What's funny about snow days for teachers is that once we burn through the first several, we need to make those days up later in the school year. First comes spring break, then days are added on in June. Whenever we start accumulating several snow days over our allotted few, as we are right now, I begin to feel guilty as if I am responsible for the snow.

Seriously, that's how it feels--not like I'm "done" with winter, although that feeling is certainly present too, but as if I somehow chose to have a snow day. The extension of which is that I'm secretly in charge of the weather. 

I know it sounds ridiculous, but that's how the mind works; it personalizes everything. Everything in life, even the most obviously impersonal event like the weather, somehow relates to the ego. Car traffic is directly aimed at us, for what reason I cannot fathom. (To test us, teach us patience? Got me.) Rain or snow is there for us. As is sunshine and so-called pleasant weather.

I can't count how many times I hear people say something like, "Well if it's meant to be, it'll be." Or "I just knew the universe was telling me something." Or "It's all part of God's plan."

Really? Or maybe it's just your mind telling you that? Nahhh.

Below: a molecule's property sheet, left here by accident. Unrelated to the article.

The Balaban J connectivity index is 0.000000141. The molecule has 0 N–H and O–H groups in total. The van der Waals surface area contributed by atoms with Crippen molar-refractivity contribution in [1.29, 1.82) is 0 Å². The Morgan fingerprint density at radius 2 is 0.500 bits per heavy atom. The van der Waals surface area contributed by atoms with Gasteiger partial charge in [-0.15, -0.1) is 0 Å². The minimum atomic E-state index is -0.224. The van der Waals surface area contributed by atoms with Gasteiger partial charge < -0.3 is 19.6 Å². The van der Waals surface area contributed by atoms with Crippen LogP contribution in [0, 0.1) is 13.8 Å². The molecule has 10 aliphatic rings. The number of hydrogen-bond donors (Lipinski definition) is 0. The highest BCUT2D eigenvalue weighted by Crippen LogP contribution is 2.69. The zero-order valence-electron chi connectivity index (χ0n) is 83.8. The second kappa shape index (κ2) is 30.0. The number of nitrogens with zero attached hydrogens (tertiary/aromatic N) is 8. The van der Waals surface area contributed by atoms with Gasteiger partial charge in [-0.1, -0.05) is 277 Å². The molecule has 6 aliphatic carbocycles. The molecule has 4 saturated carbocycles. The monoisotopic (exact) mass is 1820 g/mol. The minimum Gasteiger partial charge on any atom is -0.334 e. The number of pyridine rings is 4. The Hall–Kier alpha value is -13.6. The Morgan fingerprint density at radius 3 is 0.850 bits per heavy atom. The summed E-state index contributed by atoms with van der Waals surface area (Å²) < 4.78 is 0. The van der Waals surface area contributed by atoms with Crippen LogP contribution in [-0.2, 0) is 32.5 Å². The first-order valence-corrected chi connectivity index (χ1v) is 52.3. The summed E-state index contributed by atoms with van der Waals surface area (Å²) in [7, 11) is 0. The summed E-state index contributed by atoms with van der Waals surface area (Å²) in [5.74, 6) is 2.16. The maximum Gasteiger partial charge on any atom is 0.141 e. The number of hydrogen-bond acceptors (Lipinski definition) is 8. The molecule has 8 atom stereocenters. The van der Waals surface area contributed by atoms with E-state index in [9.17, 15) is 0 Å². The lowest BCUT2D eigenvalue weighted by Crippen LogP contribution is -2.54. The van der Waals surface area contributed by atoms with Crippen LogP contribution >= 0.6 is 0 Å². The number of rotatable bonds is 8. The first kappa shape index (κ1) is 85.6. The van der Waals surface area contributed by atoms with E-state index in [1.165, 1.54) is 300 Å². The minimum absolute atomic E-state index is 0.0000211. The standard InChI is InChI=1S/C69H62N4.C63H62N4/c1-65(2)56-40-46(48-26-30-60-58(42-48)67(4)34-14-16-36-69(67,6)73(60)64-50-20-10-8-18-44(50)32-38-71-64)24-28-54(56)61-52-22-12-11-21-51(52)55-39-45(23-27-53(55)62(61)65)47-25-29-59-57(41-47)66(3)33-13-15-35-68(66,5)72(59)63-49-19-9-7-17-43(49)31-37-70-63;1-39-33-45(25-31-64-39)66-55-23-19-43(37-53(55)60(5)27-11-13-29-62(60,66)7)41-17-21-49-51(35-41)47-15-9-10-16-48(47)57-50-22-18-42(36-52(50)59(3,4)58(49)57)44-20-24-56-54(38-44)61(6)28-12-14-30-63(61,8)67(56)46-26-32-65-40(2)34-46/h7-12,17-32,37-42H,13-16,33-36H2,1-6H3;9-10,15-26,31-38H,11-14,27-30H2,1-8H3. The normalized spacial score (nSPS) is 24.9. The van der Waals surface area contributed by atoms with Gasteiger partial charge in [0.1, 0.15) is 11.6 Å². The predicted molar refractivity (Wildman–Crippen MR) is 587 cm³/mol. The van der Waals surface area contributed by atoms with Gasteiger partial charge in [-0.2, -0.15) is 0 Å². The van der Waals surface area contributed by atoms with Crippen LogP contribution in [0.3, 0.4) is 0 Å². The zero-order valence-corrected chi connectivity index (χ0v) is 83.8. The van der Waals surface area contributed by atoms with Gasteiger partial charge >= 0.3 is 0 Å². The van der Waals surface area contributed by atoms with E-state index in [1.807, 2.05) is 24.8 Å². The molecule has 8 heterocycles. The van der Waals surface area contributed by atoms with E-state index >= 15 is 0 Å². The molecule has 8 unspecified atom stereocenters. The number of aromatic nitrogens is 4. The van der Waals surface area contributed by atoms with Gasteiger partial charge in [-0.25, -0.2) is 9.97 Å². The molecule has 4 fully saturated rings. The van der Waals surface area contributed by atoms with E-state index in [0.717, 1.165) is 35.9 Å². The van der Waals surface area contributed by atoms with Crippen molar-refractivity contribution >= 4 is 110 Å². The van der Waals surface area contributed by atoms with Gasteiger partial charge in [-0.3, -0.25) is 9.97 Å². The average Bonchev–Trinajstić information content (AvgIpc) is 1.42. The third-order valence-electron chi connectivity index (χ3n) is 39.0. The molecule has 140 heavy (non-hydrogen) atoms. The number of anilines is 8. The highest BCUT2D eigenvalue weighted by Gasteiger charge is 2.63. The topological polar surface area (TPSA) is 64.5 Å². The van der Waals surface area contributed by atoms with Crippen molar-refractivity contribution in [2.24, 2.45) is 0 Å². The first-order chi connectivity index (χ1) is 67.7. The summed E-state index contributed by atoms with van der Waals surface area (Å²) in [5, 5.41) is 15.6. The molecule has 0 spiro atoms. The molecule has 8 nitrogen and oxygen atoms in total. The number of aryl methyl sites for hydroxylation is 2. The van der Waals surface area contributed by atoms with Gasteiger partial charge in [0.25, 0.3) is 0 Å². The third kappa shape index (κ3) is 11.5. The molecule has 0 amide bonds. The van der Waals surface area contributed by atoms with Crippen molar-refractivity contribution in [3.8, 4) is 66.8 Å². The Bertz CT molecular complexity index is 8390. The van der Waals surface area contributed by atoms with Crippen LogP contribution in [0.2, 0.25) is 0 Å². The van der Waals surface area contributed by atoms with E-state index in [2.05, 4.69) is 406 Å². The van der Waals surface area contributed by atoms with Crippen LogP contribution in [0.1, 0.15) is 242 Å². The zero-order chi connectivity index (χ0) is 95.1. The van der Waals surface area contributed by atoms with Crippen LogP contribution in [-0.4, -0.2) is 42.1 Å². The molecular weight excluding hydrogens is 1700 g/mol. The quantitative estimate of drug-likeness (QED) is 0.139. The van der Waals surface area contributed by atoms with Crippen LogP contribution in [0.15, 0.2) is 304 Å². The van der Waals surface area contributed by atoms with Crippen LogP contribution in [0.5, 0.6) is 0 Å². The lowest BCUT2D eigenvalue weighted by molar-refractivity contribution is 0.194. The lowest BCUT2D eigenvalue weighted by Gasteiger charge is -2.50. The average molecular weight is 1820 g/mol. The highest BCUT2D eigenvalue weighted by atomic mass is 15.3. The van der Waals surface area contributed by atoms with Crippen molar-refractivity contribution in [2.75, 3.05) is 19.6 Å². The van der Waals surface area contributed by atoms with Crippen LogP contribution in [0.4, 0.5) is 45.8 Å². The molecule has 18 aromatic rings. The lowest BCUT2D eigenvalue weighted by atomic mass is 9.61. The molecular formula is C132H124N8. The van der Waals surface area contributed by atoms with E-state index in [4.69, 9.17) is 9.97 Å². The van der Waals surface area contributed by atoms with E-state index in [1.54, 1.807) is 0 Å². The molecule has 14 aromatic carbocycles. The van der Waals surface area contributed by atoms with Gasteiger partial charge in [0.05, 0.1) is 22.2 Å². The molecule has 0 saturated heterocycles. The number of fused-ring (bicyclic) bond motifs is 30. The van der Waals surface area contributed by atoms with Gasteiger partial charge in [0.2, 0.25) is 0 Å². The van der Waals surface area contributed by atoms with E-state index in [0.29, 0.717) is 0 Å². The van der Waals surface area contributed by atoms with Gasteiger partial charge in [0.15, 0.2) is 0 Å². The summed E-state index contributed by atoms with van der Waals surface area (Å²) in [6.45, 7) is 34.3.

The mind is extremely adept at weaving narratives and finding patterns where none exist. We live in an impersonal universe that doesn't give a jot about our feelings, dreams, or intentions, not because it's a cold and callous, but because the universe doesn't give jots.

Zen reveals life as it is, without the conceptual and emotional overlays. There is no one controlling the weather, no mastermind engineering your fate. In my opinion, that's egotistical or superstitious quackery, more magical thinking. The universe does not have a "plan" for you or me any more than I can cause it to snow.

When we examine our minds and hearts, we find a lot of pain and fear, much of which is abortive attempts to protect ourselves from what we perceive is a hostile world.

But that's just another story: "The world is unfair." "The universe is alive." "The world is..." and on and on. Just more stories.

The truth of the matter is that there is no meaning in snowfall. There is just [shiver] and [grunt as we shovel] and [huhhhh! as we blow on our hands frozen from building snowballs].

That's IT.  No "I" is necessary. Reality is empty of all of our ideas about it.